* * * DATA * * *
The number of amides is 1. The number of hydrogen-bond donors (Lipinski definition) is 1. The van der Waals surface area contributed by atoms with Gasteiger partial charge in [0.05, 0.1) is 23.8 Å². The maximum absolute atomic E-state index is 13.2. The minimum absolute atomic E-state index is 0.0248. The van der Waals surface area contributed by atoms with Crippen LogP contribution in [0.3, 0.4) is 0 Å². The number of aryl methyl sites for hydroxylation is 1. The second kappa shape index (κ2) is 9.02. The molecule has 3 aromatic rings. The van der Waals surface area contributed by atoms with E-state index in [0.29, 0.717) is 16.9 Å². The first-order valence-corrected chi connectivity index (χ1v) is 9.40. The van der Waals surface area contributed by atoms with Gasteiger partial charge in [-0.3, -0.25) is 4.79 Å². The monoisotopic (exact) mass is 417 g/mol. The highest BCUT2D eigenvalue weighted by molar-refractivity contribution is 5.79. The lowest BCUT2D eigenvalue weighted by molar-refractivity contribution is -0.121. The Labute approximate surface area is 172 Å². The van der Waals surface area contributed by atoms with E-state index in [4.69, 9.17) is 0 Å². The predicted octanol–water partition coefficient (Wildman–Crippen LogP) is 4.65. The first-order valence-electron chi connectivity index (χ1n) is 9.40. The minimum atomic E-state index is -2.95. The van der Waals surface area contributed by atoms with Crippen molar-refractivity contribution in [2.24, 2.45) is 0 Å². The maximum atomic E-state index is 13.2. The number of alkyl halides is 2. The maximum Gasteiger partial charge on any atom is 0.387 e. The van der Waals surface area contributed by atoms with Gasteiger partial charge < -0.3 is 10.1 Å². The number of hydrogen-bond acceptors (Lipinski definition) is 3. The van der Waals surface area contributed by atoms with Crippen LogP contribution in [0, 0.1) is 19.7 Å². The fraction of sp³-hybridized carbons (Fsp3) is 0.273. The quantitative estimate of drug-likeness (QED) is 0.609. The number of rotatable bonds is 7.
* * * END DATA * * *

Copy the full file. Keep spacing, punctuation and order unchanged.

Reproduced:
The number of amides is 1. The number of hydrogen-bond donors (Lipinski definition) is 1. The van der Waals surface area contributed by atoms with Gasteiger partial charge in [0.05, 0.1) is 23.8 Å². The maximum absolute atomic E-state index is 13.2. The minimum absolute atomic E-state index is 0.0248. The van der Waals surface area contributed by atoms with Crippen LogP contribution in [0.3, 0.4) is 0 Å². The number of aryl methyl sites for hydroxylation is 1. The second kappa shape index (κ2) is 9.02. The molecule has 3 aromatic rings. The van der Waals surface area contributed by atoms with E-state index in [0.29, 0.717) is 16.9 Å². The first-order valence-corrected chi connectivity index (χ1v) is 9.40. The van der Waals surface area contributed by atoms with Gasteiger partial charge in [-0.3, -0.25) is 4.79 Å². The monoisotopic (exact) mass is 417 g/mol. The highest BCUT2D eigenvalue weighted by molar-refractivity contribution is 5.79. The lowest BCUT2D eigenvalue weighted by molar-refractivity contribution is -0.121. The Labute approximate surface area is 172 Å². The van der Waals surface area contributed by atoms with E-state index in [4.69, 9.17) is 0 Å². The predicted octanol–water partition coefficient (Wildman–Crippen LogP) is 4.65. The first-order valence-electron chi connectivity index (χ1n) is 9.40. The minimum atomic E-state index is -2.95. The van der Waals surface area contributed by atoms with Crippen molar-refractivity contribution in [2.24, 2.45) is 0 Å². The maximum atomic E-state index is 13.2. The number of alkyl halides is 2. The maximum Gasteiger partial charge on any atom is 0.387 e. The van der Waals surface area contributed by atoms with Gasteiger partial charge < -0.3 is 10.1 Å². The number of hydrogen-bond acceptors (Lipinski definition) is 3. The van der Waals surface area contributed by atoms with Crippen LogP contribution in [0, 0.1) is 19.7 Å². The fraction of sp³-hybridized carbons (Fsp3) is 0.273. The quantitative estimate of drug-likeness (QED) is 0.609. The number of rotatable bonds is 7.